Heading into the new year, the foundation that has promoted the conservation of unique habitats in Baldwin County has broadened its scope with its vision and a name change. What once was the Weeks Bay Reserve Foundation, which has been in existence for 30 years, is now the South Alabama Land Trust (SALT).
Alabama Department of Conservation and Natural Resources (ADCNR) Commissioner Chris Blankenship is thankful for the work of the group, past, present and future.
“The Weeks Bay Reserve is managed by the ADCNR State Lands Division,” Commissioner Blankenship said. “The Weeks Bay Reserve Foundation, now SALT, has been a great partner to assist us with the acquisition and preservation of properties within the Weeks Bay Reserve boundary and in the watershed overall. I am glad to see them expand their scope to do good work in other areas of Coastal Alabama. I know they will continue to provide support services to protect and enhance the mission of not only the Weeks Bay Reserve but for coastal conservation overall.”
Ellis Allen, SALT’s Chairman of the Board, said the name change was appropriate for the group’s future.
“Historically, the Weeks Bay Reserve Foundation started just as a friends group,” said Allen, who has been with the foundation for 25 years. “About a decade ago, we expanded our mission to more than a friends group and became an accredited land trust. With that change, we started holding some conservation easements. We started doing land monitoring. We did more than just managing a few pitcher plant bogs and a little watershed.
“This new change is kind of an expansion of our scope but not necessarily a change in mission. We will still be concerned with pitcher plant bogs, estuaries, marine invertebrates and water quality. But we will now have properties that we own outright or manage through conservation easements that have been granted to us.”
Allen said SALT manages property in south Baldwin County and on Dauphin Island and will soon hold a conservation easement in the Mobile-Tensaw Delta.
“Our scope has expanded, and our footprint has expanded, so the South Alabama Land Trust is more inclusive of that, rather than saying the Weeks Bay Reserve Foundation, which would imply only the watershed of Weeks Bay,” he said.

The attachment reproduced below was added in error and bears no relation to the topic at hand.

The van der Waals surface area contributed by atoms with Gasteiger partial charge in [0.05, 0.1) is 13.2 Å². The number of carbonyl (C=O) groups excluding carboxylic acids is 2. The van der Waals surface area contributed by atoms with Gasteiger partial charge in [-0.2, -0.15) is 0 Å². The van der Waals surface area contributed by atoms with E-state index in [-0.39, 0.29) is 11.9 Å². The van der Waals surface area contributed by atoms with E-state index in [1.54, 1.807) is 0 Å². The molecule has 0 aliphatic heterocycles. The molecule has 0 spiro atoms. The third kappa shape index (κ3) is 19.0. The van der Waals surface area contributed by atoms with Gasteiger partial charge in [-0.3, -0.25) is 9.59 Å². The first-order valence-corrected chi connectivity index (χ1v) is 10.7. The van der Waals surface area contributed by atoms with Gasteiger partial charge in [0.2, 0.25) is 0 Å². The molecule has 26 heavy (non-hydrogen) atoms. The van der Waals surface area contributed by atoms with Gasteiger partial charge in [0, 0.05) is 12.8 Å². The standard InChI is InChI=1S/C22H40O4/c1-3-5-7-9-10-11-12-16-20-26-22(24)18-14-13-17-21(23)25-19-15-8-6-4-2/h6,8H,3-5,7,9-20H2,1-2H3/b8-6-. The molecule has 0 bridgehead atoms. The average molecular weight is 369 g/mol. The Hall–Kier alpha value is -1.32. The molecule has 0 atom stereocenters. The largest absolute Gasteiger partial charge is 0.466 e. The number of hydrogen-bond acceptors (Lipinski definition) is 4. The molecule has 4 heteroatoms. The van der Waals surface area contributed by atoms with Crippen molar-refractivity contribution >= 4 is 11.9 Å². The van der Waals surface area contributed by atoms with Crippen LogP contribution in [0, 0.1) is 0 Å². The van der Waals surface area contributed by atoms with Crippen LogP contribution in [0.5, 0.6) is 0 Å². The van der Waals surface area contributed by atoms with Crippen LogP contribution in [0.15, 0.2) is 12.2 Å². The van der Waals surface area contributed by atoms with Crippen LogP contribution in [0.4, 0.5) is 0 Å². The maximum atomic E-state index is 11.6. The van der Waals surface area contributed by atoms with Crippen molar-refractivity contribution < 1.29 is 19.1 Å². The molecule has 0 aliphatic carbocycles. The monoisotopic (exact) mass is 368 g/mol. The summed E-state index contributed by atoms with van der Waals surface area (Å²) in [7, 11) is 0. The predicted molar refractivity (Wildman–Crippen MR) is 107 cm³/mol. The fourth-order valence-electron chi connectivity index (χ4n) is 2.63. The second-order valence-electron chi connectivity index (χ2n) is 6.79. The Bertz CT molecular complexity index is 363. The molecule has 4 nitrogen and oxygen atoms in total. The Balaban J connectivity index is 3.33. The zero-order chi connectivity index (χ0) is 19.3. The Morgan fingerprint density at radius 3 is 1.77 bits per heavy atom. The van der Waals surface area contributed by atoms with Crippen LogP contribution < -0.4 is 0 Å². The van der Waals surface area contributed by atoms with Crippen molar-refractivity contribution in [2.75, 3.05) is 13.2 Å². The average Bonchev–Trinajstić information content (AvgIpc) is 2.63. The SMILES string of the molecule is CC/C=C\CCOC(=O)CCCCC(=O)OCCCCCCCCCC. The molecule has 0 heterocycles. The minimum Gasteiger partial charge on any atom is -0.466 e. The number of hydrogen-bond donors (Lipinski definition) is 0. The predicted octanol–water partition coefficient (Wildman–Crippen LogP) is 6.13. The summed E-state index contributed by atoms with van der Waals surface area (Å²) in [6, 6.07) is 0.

In contrast, the property SALT will manage in the Elberta area is mostly upland habitat.
“The man who gave that to us wanted to set an example for his grandchildren,” Allen said. “We will manage it for the preservation of watershed to make sure it’s not getting eroded, polluted, stripped or allowing unsustainable agriculture. It will be like we manage our other properties.”
One of the properties on Dauphin Island that SALT is associated with is the Dauphin Island Audubon Bird Sanctuary, a popular attraction for birders from around the country who visit the property and take advantage of a 1,000-foot-long boardwalk that traverses the barrier island habitat.
SALT has recently been granted a conservation easement in the Gulf Shores area. The easement surrounds Oyster Bay and includes several hundred acres north of the Intracoastal Waterway. The property was acquired by the City of Gulf Shores with funding through the National Fish and Wildlife Foundation’s Gulf Environmental Benefit Fund (GEBF).
The GEBF expenditures in Alabama are coordinated by ADCNR. “The Oyster Bay project will include installation of interpretive kiosks, walking paths and public access including kayak launches. It is a good project for Coastal Alabama. The conservation easement held by SALT will ensure this property will always be preserved,” said Commissioner Blankenship.
Allen noted that the Oyster Bay easement is SALT’s first collaboration with a municipality but that the organization is also working with the City of Mobile on a conservation easement on Perch Creek in the headwaters for Dog River.
“We’re working with municipalities; we’re working with individuals on purchases, donations and conservation easements,” Allen said.